I grew up Roman Catholic. I actually tried hard to be a good, learned Catholic. I remember what I was taught about this subject, but have since learned Roman doctrine usually has more than one angle or explanation. Basically the process is dependent upon evidence presented to Church officials proving the person in consideration in fact lived a holy life, had “faith”, and had a special commission from God. Leaders in the church will also look at miracles done by the person while alive and dead (yes...miracles after dying!) as evidence that God is working through that person. After a person dies, if they are potentially saint material, they are labeled “Servant of God”. Then, shortly thereafter, the label “Venerable” will be attached to their name. “Blessed” is the next title of honor bestowed (beatification), and finally, they are called “Saint”. Canonization is being named or declared a Saint. To be canonized these days, considerable research is done about the person’s life. A certain amount of miracles have to be attributed to the person up for sainthood-which is the most mysterious of all criteria.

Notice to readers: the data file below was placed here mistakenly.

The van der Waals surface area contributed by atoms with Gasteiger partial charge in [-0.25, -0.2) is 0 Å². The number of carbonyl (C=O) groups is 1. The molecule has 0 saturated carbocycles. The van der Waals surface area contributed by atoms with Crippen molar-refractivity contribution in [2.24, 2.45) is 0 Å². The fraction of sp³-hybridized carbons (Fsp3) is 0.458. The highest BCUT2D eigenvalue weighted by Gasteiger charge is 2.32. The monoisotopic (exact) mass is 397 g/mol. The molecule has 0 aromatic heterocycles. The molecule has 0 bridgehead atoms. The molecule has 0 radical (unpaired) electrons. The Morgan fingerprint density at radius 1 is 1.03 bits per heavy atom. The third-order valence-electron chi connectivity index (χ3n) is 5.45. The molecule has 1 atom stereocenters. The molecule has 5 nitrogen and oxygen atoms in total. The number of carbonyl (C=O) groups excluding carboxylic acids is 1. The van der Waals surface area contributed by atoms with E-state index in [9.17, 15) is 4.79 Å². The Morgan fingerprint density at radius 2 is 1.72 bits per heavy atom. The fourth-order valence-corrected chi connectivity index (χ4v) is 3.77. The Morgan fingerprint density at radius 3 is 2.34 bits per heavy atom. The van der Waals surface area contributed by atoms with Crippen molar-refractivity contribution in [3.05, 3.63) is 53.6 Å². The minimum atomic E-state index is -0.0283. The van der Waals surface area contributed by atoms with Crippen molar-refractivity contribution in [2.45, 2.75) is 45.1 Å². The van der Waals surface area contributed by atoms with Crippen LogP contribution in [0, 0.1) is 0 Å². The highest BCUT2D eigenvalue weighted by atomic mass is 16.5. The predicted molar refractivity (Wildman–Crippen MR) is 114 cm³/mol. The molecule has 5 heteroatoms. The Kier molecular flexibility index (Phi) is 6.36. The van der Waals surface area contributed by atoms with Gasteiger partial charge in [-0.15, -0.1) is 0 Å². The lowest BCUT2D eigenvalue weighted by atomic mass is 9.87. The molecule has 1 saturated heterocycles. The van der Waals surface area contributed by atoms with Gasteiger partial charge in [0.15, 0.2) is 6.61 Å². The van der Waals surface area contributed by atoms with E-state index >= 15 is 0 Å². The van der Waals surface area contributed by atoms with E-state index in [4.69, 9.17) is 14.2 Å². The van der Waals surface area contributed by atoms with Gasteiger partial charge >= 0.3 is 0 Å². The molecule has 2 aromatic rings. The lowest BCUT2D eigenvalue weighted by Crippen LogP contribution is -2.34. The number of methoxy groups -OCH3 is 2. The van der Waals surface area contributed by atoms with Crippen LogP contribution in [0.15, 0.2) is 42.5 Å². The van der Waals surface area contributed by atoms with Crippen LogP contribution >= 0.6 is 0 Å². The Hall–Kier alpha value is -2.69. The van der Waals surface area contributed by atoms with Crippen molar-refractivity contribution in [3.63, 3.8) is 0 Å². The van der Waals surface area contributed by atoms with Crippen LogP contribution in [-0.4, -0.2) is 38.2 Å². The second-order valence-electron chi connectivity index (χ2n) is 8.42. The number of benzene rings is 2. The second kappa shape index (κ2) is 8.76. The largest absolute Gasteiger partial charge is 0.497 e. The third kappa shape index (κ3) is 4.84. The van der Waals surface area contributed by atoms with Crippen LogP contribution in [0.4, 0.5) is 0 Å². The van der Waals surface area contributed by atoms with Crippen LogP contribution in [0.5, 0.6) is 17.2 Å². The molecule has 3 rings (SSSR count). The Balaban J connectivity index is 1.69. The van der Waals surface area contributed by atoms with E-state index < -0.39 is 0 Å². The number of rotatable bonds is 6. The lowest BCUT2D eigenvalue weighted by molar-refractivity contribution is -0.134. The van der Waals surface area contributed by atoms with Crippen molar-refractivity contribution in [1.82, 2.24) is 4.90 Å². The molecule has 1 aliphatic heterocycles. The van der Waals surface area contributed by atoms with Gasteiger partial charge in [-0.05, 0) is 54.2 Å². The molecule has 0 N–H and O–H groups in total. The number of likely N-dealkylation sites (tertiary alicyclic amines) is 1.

The actual act of canonization usually takes place in St. Peter’s Square outside the Vatican in front of St. Peter’s Basilica. Word on the Vatican street is that John Paul II and John XXIII are going to made saints soon by Pope Francis. If you aren’t aware of John XXIII, you can still see his dead body on display at St. Peter’s. He was the Pope who called for the Second Vatican Counsel in the 1960's.
The current Pope, of course, in the Roman system, is the one who makes the final declaration on sainthood. The Pope is the final authority in the Roman Church, not Scripture. No, the above beatification and canonization processes are not found in Scripture, but rather the result of hundreds of years of tradition.